Here are some tips to limit the chances you fall for a scam.
Domain investor Richard Dynas posted a story on NamePros yesterday about getting scammed in a domain name transaction. He paid for a domain name that a scammer didn’t own.
Dynas is embarrassed, and when you read his story you will understand why. There was not just a single red flag in this transaction; there was a sea of red flags. Burning hot red flags.
But we’ve all been scammed, suckered, or made a bad deal in life.
One story I tell is being duped out of twenty bucks in San Francisco. I was in line to enter a parking lot and the lot attendant was collecting the $20 entrance fee. The three cars in front of me paid, then it was my turn. I pulled up, he handed me a yellow dashboard ticket and asked for $20, and I handed it over.
As I was parking I saw the official parking lot company van pull in and the “attendant” ran off.
What just happened? That guy was the attendant. He had an official-looking windbreaker on. He had the yellow tickets. Everyone else paid him.
But we’d all been duped by some random guy who made $80 in about five minutes.
It was only $20 bucks, but you get that nasty feeling in the pit of your stomach when you get duped. And you learn lessons from it to make sure it doesn’t happen again.
So kudos to Dynas for posting his story. And here are some of my tips to reduce the chances that you get scammed in a domain name transaction:
1. Look at historical Whois. This is a must, especially when the domain has Whois privacy as in this case. Had Dynas looked at the historical records he would have seen a mismatch with the person he was dealing with. Perhaps the person would have explained away the difference…which is why, if the dollar amount is more than a threshold you’re comfortable with losing, I strongly recommend contacting the prior owner of the domain.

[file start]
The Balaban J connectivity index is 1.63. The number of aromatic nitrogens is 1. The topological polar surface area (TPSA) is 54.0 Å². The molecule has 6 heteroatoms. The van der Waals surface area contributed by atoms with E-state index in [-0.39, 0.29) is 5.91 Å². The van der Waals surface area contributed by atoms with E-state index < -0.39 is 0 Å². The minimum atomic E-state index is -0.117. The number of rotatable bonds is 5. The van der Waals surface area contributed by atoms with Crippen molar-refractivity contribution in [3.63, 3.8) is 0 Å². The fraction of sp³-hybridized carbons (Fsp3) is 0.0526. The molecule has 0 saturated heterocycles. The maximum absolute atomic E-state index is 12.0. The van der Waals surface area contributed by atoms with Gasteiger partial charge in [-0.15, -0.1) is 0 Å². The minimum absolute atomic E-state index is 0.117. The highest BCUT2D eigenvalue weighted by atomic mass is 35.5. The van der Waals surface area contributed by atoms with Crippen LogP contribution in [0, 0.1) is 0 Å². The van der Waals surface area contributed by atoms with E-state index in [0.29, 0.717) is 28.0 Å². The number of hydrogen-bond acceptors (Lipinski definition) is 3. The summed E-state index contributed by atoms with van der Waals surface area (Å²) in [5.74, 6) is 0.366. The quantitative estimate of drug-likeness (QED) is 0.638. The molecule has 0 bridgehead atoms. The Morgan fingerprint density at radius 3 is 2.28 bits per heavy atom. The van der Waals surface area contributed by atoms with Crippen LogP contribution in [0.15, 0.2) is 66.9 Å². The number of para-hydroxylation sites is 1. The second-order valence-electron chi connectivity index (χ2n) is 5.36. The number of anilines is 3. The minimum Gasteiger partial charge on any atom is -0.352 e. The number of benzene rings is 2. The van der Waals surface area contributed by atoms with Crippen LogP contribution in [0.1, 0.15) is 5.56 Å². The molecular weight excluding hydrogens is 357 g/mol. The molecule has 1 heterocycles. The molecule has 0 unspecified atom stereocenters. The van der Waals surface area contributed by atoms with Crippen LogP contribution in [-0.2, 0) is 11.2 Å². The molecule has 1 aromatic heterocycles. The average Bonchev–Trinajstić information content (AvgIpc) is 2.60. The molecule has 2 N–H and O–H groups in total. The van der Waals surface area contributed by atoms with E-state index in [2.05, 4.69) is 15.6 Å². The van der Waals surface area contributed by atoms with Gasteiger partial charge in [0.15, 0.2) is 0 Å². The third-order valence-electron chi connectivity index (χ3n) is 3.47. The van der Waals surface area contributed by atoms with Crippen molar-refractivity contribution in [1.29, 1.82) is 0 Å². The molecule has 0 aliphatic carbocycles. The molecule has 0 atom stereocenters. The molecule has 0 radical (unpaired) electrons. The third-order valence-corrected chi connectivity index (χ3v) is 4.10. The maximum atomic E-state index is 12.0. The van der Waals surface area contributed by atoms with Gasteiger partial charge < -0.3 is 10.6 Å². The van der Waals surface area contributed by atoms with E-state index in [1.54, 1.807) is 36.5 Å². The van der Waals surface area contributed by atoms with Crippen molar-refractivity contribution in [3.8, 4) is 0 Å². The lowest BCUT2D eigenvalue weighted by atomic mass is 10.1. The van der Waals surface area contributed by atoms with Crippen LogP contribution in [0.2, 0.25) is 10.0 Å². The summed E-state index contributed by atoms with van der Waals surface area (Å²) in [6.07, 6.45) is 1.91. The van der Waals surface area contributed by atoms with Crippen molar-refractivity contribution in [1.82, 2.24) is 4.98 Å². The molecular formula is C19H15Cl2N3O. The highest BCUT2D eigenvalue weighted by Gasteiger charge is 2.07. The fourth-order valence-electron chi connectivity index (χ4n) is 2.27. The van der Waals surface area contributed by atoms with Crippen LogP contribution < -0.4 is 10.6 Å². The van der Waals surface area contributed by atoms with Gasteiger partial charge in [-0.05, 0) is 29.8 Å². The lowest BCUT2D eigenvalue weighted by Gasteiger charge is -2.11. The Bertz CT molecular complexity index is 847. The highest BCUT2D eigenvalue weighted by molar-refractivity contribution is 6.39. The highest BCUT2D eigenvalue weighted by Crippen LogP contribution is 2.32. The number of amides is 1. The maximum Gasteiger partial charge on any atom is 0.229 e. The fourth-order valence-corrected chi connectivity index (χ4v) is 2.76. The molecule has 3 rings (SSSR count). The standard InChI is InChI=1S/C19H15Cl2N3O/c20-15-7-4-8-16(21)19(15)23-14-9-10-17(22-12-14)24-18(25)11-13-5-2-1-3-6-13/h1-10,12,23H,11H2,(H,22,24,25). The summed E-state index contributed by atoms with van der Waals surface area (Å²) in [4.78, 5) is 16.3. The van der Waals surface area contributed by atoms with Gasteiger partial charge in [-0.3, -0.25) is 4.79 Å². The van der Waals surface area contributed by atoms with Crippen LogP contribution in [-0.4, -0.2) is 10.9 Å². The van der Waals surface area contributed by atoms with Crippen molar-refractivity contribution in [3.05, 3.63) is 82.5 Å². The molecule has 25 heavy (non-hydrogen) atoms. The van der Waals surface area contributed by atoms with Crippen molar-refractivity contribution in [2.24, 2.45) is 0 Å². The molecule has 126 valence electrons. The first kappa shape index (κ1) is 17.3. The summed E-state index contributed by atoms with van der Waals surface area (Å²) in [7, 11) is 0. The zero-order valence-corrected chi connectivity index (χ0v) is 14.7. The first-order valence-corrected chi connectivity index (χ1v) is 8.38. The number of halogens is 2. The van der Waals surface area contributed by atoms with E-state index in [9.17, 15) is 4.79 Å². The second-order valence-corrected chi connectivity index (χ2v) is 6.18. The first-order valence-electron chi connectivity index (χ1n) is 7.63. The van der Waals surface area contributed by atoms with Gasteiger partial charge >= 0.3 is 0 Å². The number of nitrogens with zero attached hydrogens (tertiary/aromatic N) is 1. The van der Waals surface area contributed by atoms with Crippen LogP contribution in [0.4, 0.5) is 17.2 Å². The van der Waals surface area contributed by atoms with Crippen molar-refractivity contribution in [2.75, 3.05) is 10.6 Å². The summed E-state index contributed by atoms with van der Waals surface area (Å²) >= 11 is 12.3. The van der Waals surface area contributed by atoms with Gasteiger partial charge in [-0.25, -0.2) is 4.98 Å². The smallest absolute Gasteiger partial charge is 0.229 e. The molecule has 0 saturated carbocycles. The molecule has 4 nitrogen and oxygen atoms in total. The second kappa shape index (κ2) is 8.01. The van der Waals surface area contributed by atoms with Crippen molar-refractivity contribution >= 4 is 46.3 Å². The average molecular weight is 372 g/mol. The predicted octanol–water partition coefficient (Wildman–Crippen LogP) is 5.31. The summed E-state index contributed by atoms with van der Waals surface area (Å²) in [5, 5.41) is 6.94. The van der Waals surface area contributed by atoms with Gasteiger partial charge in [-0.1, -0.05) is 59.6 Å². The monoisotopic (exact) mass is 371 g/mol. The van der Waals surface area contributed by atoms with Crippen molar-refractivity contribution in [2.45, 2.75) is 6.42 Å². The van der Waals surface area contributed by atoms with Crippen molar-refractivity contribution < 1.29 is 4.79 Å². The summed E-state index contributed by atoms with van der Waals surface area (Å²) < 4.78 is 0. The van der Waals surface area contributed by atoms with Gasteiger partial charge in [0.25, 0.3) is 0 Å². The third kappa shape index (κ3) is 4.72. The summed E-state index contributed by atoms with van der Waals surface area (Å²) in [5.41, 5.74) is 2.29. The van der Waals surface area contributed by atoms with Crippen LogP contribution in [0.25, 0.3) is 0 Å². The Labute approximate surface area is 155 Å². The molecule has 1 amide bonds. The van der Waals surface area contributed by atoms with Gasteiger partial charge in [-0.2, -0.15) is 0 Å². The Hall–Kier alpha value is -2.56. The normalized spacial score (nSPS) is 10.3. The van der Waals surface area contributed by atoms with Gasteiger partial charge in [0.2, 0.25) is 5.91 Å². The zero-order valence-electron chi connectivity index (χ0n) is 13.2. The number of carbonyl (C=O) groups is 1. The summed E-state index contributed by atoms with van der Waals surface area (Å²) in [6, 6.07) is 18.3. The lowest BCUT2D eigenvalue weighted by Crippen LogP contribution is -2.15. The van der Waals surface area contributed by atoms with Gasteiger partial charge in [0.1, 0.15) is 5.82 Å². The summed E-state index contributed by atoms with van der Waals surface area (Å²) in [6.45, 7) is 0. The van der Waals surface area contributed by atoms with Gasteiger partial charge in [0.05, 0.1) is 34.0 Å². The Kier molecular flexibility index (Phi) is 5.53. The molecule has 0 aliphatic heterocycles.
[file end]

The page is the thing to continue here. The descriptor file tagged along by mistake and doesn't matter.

Many years ago I almost bought a stolen domain. Before I completed the transaction I viewed the historical Whois and contacted the prior owner. He told me that the domain was stolen.
I realize that DomainTools is expensive. But you can also get historical Whois records from DomainIQ for much less money. The money is worth it.
2. Understand that email addresses can be faked. Anyone can send email from many unprotected domains. The scammer in this case was clever; they sent “proof” from an email address at the domain that started with noreply@, so sending a message to it would likely bounce. Make sure you can send an email to the person’s email address hosted on the domain.
3. Talk on the phone. Talking to someone on the phone doesn’t prove that the person isn’t lying, but it can often tell you that the person is!
Perhaps the person you’re dealing with claims to be a woman who lives in Florida. They are a really a man who lives in Asia. When you ask to talk to them on the phone, they will decline because they know it will give it away.
I have a friend who owns vacation rental properties in Austin. His #1 tip to avoid getting scammed when renting a home on AirBnB or HomeAway is to talk to the person on the phone.
He told the story of someone who thought they had rented one of his houses for SXSW through Craigslist. The person had been duped, and he explained that if they insisted on talking to the scammer on the phone before “booking” the house, they likely would have avoided the scam.
4. Use Escrow, unless… Everyone has their own threshold on when to insist on using an escrow service. I disagree with the claim that you always need to use an escrow service. But 99% of the time it makes sense.
The exception is if you’re dealing with a large company and have a signed contract. You still might want to use an escrow service. After all, it’s very cheap. But large companies might have legal reasons for not using domain escrow services.
This brings up another point. I know one person who insists on signing a contract whenever he buys a domain, even when using escrow. It can add other protections. It’s a good idea…again, it’s a question of your threshold. If someone asks me to sign a contract when I sell her an inexpensive domain, I’ll weigh if it’s worth my time. But when the dollar amount is high, it’s a completely reasonable ask.